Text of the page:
FPO was used to verify the effects of supplementation with COCO and EPO on mouse GI transit. In the COCO group, the GI transit was accelerated in mice under physiological conditions, resulting in a significant increase in the number of pellets excreted over 60 min (p < 0.05 vs. animals fed with standard diet, STD) (Fig. 3a). In contrast, the defecation pattern of mice fed with EPO diet did not change when compared to animals on STD diet.

Fig. 3

The effect of different dietary interventions (STD, COCO and EPO) with or without the administration of BMS309403 (1 mg/kg, i.p.) on fecal pellet output (a) and colonic transit in mice (b). Data represent mean ± SEM of n = 5–6 mice per group. *p < 0.05, ***p < 0.001 vs. STD; $$p < 0.01 and $$$p < 0.001, vs. STD with BMS309403; #p < 0.05 vs. respective dietary intervention without BMS309403 (one-way ANOVA followed by post hoc Newman–Keuls multiple comparison test)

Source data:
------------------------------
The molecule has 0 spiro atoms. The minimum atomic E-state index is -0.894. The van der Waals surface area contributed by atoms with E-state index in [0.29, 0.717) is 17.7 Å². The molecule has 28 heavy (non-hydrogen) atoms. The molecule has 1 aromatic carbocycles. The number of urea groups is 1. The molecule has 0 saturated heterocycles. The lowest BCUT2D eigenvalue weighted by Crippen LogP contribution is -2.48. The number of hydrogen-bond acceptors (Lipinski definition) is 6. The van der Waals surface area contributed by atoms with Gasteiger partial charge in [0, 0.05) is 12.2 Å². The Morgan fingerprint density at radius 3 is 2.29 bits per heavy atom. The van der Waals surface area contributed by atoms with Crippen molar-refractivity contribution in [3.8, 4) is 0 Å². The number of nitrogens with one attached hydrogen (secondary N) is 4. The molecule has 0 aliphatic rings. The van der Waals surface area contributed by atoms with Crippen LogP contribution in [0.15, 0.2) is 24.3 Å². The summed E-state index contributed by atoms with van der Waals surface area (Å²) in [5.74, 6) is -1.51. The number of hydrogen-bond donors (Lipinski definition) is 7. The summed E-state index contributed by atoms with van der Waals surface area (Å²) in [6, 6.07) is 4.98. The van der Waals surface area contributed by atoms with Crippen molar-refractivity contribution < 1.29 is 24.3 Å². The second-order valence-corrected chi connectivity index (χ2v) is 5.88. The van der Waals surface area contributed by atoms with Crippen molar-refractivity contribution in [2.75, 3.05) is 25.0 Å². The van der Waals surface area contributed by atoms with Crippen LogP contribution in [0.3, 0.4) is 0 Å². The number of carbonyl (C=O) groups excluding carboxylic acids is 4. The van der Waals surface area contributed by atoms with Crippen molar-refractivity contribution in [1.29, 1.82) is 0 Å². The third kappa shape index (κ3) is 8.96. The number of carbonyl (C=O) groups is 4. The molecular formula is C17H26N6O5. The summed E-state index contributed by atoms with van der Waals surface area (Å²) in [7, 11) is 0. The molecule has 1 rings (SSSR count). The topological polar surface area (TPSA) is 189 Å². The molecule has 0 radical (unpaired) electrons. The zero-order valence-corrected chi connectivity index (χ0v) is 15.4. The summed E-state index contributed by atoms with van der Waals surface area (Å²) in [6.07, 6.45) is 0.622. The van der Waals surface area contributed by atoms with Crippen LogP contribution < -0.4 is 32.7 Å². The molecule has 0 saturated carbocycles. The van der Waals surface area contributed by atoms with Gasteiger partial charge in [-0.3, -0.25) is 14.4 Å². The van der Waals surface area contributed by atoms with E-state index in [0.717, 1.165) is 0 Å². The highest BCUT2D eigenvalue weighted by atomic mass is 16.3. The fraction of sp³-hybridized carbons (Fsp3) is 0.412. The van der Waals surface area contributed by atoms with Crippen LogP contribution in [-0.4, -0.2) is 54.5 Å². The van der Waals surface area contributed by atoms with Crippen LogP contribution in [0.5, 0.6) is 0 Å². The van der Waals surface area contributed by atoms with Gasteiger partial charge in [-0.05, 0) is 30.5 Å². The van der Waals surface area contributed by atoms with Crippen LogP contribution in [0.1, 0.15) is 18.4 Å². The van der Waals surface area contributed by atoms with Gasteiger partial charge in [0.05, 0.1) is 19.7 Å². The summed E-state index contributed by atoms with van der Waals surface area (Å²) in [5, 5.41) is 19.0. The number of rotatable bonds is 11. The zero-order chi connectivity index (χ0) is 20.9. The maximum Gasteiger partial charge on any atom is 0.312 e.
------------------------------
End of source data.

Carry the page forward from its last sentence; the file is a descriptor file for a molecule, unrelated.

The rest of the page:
Chronic administration of the selective FABP4 inhibitor, BMS309403, at the dose of 1 mg/kg (i.p.) delayed the GI transit in COCO + BMS group. The intestinal motor activity in the STD + BMS and EPO + BMS groups was similar to the respective dietary modifications without the BMS309403 intervention (animals belonging to EPO and STD, respectively) (Fig. 3a).

Dietary supplementation with coconut oil or evening primrose oil had no effect on the mouse colonic transit in physiological conditions

To characterize the effects of each diet (STD, COCO and EPO) on colonic motor function, we performed the colonic bead expulsion test. None of the diets produced significant changes in the colonic motility (Fig. 3b).